Like in the question. Why neodymium magnets (Nd2Fe14B) are called "neodymium magnets"? Why not boron magnets? Or iron magnets?
3
votes
1answer
295 views

What is the heaviest element possible produced in a supernova?

So, I would imagine this question would have been asked here long ago but the suggested questions and Google is really letting me down now. So, as far as I can tell Plutonium is the heaviest naturally ...
3
votes
3answers
229 views

Do different plasmas from different elements have different properties?

If so, what are some differences? Like between iron and gold? EDIT: Sorry, I need to clarify: By 'difference' I mean... do they retain their chemical properties from more normal temperatures? Like is ...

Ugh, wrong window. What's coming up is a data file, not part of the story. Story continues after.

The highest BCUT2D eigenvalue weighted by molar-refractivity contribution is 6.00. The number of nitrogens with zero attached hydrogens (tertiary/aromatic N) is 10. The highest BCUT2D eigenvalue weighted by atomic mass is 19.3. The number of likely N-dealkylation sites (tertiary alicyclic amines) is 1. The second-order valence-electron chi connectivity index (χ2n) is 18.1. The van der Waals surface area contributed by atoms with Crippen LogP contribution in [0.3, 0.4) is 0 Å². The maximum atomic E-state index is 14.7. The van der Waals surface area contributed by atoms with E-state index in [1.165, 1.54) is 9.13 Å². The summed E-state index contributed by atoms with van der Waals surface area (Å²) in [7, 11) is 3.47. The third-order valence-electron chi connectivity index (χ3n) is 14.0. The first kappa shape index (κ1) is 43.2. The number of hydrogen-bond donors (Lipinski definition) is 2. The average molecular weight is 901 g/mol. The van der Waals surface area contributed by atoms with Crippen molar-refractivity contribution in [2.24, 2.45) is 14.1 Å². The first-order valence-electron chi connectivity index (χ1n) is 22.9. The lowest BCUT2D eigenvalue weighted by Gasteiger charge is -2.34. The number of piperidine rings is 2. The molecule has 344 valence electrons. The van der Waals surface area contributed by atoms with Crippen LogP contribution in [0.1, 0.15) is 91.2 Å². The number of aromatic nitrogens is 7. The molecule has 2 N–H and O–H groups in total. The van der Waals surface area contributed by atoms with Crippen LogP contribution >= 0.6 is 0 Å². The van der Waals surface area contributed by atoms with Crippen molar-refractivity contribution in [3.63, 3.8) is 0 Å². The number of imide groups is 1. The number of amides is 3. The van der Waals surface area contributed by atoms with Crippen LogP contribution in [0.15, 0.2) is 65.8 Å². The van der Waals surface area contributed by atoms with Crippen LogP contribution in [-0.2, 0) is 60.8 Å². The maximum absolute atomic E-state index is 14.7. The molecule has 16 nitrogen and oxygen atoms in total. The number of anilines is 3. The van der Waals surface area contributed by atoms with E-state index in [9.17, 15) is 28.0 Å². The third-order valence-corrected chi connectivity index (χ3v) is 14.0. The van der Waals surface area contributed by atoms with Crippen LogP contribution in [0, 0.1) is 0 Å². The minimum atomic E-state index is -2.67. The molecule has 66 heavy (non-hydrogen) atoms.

3
votes
1answer
116 views

Why are some elemental materials grey?

How does grey occur in elemental materials such as metals? I believe that grey arises from the simultaneous reflection and absorption of all colors of the spectrum (in different atoms of course), as ...
3
votes
1answer
779 views

Why is cesium used to measure time in atomic clocks?

Seconds are measured by the frequency emission of cesium. Why is a frequency from the emission spectrum of cesium used as the standard in defining a second? Why particularly cesium?
3
votes
1answer
439 views

Unknown isotope

Problem description: The most common isotope of a single nucleus stripped of its electrons is accelerated through a potential difference of 1225V and fired horizontally into a B-field directed ...
3
votes
0answers
52 views

In the αβγ cosmology paper, how do the authors assume the integral of density over time in the early universe?

In the famous Alpher-Bethe-Gamow paper, the authors say: "it is necessary to assume the integral of $\sigma_n dt$ during the building-up period is equal to $5 \times 10^4 \frac{\text{g sec}}{\text{cm}^...
2
votes
4answers
200 views

Can nuclear transmutation be observed in real time?